India’s legitimate energy transactions should not be politicised and countries with oil self-sufficiency or those importing themselves from Russia cannot credibly advocate restrictive trading, sources in the government have said.

This comes against the backdrop of western countries, led by the United States, imposing sanctions on Russia and pressuring New Delhi to restrict trade with Moscow to condemn its invasion of Ukraine.

Earlier this week, after state-run Indian Oil Corp purchased 3 million barrels of Russian crude, the White House stated that while India would not be violating US sanctions by purchasing discounted Russian oil, such a move would be tantamount to supporting Moscow’s aggression in Ukraine.

“Think about where you want to stand when history books are written at this moment in time. Support for the Russian leadership is support for an invasion that obviously is having a devastating impact,” White House press secretary Jen Psaki had said.

India has not supported the Russian invasion of Ukraine. New Delhi has consistently asked all stakeholders to resolve differences through dialogue. It has, however, abstained in all United Nations resolutions against Russia.


Contrary to the United States’ stance, various countries across the world, particularly Europe, continue to procure Russian oil and gas even today. Notably, around 75 per cent of Russia’s total natural gas exports is to Organisation for Economic Co-operation and Development (OECD), which includes Germany, Italy, France.

European countries like Netherlands, Italy, Poland, Finland, Lithuania, and Romania are also large importers of Russian crude oil.

Notably, recent Western sanctions on Moscow have caveats to avoid impact on energy imports from Russia. Moreover, Russian banks that are the main channels for European Union payments for Russian energy imports have not been excluded from SWIFT international payments system.


However, crude oil imports from Russia account for less than one per cent of India’s requirement and does not figure among our top ten sources, sources pointed out. Further, there is no government to government arrangement of import between the two countries.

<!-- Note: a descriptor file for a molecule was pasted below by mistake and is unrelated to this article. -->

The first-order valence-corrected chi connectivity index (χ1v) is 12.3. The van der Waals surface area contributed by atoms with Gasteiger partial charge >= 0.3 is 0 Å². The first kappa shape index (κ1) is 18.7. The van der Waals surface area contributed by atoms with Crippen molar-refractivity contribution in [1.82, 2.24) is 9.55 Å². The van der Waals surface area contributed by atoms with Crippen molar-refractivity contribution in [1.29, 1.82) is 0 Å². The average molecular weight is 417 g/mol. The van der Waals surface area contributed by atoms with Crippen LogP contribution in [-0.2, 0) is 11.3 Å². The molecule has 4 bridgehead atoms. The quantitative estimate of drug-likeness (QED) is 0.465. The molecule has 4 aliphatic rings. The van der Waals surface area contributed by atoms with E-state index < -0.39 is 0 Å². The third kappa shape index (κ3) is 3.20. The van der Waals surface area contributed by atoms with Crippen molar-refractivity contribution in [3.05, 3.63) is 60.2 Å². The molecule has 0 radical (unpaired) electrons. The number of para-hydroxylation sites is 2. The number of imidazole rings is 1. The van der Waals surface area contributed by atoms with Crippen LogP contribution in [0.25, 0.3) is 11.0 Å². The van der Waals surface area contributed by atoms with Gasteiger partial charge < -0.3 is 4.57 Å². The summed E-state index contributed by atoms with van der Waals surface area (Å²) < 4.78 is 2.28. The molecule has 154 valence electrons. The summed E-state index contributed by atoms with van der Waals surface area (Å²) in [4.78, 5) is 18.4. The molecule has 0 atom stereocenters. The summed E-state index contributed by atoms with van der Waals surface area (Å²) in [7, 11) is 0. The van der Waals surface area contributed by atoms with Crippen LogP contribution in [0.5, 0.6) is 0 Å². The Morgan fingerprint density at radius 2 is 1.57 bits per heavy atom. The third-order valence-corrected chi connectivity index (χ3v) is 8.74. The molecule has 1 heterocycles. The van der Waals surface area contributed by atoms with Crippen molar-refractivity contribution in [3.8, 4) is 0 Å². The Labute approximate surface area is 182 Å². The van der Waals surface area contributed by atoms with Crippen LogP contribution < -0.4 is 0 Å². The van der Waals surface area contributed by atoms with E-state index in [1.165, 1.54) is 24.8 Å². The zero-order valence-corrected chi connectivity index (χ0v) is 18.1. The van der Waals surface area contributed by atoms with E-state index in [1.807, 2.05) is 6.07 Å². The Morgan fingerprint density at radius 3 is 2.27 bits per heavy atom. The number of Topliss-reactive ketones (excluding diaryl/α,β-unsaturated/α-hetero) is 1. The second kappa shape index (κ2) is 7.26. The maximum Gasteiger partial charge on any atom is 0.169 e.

The sources said that recent geopolitical developments have posed significant challenges to India’s energy security. The upswing in oil prices in the wake of the Russia-Ukraine conflict has added to the Indian government’s challenges in sourcing supplies at competitive rates.

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At a time when the Russian economy is reeling under sanctions imposed by the West, Moscow has offered crude oil and other commodities at steeply discounted rates to New Delhi.

India has to keep focusing on competitive energy sources. We welcome such offers from all producers, the government sources said. Indian traders, too, operate in global energy markets to explore best options.


India is highly dependent on imports for meeting its energy requirements. Nearly 85 per cent of our crude oil requirement (5 million barrels a day) has to be imported.

Most of the imports are from West Asia, with Iraq accounting for 23 per cent, Saudi Arabia supplying 18 per cent, and the UAE making up 11 per cent. The US has also become an important crude oil source for India with 7.3 per cent share of total imports.

In the current year, imports from the US are expected to increase substantially, probably by around 11 per cent. Its market share will be 8 per cent.

On Thursday, Ministry of External Affairs spokesperson Arindam Bagchi said India is open to buying crude oil at discounted rates from Russia.

“On imports of energy from Russia let me just highlight that a number of countries are doing so, especially in Europe, and for the moment I’ll leave it at that. We are a major oil importer and we are looking at all options at all points, we need the energy,” said Bagchi.


India today